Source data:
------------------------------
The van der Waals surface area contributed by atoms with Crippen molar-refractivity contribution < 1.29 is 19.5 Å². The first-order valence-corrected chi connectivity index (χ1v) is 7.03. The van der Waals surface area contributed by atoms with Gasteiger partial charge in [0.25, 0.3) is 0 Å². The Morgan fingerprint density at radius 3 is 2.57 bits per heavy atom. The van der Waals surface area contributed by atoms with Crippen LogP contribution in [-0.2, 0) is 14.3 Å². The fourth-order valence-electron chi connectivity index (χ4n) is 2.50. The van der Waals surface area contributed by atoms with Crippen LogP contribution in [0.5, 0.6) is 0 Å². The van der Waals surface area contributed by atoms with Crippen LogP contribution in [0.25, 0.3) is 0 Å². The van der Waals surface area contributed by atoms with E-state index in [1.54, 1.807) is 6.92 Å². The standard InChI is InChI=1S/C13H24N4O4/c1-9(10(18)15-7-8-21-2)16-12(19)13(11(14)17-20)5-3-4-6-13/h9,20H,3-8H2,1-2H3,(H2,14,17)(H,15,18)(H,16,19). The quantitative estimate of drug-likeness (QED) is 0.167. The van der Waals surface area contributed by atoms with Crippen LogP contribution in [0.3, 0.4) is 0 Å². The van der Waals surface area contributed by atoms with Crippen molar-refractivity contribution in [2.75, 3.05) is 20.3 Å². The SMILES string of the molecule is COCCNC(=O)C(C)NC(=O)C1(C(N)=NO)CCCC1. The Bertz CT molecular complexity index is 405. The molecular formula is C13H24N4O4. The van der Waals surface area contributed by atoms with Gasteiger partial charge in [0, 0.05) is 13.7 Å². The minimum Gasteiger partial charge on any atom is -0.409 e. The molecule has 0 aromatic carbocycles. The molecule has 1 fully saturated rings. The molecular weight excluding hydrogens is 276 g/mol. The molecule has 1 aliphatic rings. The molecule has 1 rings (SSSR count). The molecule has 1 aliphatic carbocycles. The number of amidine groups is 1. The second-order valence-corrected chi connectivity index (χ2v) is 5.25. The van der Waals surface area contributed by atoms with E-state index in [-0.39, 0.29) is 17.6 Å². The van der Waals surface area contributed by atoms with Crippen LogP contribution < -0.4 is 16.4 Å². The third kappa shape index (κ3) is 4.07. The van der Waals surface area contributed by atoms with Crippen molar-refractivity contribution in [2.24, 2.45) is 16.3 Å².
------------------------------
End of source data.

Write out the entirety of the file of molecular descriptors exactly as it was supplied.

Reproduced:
The van der Waals surface area contributed by atoms with Crippen molar-refractivity contribution < 1.29 is 19.5 Å². The first-order valence-corrected chi connectivity index (χ1v) is 7.03. The van der Waals surface area contributed by atoms with Gasteiger partial charge in [0.25, 0.3) is 0 Å². The Morgan fingerprint density at radius 3 is 2.57 bits per heavy atom. The van der Waals surface area contributed by atoms with Crippen LogP contribution in [-0.2, 0) is 14.3 Å². The fourth-order valence-electron chi connectivity index (χ4n) is 2.50. The van der Waals surface area contributed by atoms with Crippen LogP contribution in [0.5, 0.6) is 0 Å². The van der Waals surface area contributed by atoms with Crippen LogP contribution in [0.25, 0.3) is 0 Å². The van der Waals surface area contributed by atoms with E-state index in [1.54, 1.807) is 6.92 Å². The standard InChI is InChI=1S/C13H24N4O4/c1-9(10(18)15-7-8-21-2)16-12(19)13(11(14)17-20)5-3-4-6-13/h9,20H,3-8H2,1-2H3,(H2,14,17)(H,15,18)(H,16,19). The quantitative estimate of drug-likeness (QED) is 0.167. The van der Waals surface area contributed by atoms with Crippen LogP contribution in [0.3, 0.4) is 0 Å². The van der Waals surface area contributed by atoms with Crippen molar-refractivity contribution in [2.75, 3.05) is 20.3 Å². The SMILES string of the molecule is COCCNC(=O)C(C)NC(=O)C1(C(N)=NO)CCCC1. The Bertz CT molecular complexity index is 405. The molecular formula is C13H24N4O4. The van der Waals surface area contributed by atoms with Gasteiger partial charge in [0, 0.05) is 13.7 Å². The minimum Gasteiger partial charge on any atom is -0.409 e. The molecule has 0 aromatic carbocycles. The molecule has 1 fully saturated rings. The molecular weight excluding hydrogens is 276 g/mol. The molecule has 1 aliphatic rings. The molecule has 1 rings (SSSR count). The molecule has 1 aliphatic carbocycles. The number of amidine groups is 1. The second-order valence-corrected chi connectivity index (χ2v) is 5.25. The van der Waals surface area contributed by atoms with E-state index in [-0.39, 0.29) is 17.6 Å². The van der Waals surface area contributed by atoms with Crippen LogP contribution < -0.4 is 16.4 Å². The third kappa shape index (κ3) is 4.07. The van der Waals surface area contributed by atoms with Crippen molar-refractivity contribution in [2.24, 2.45) is 16.3 Å².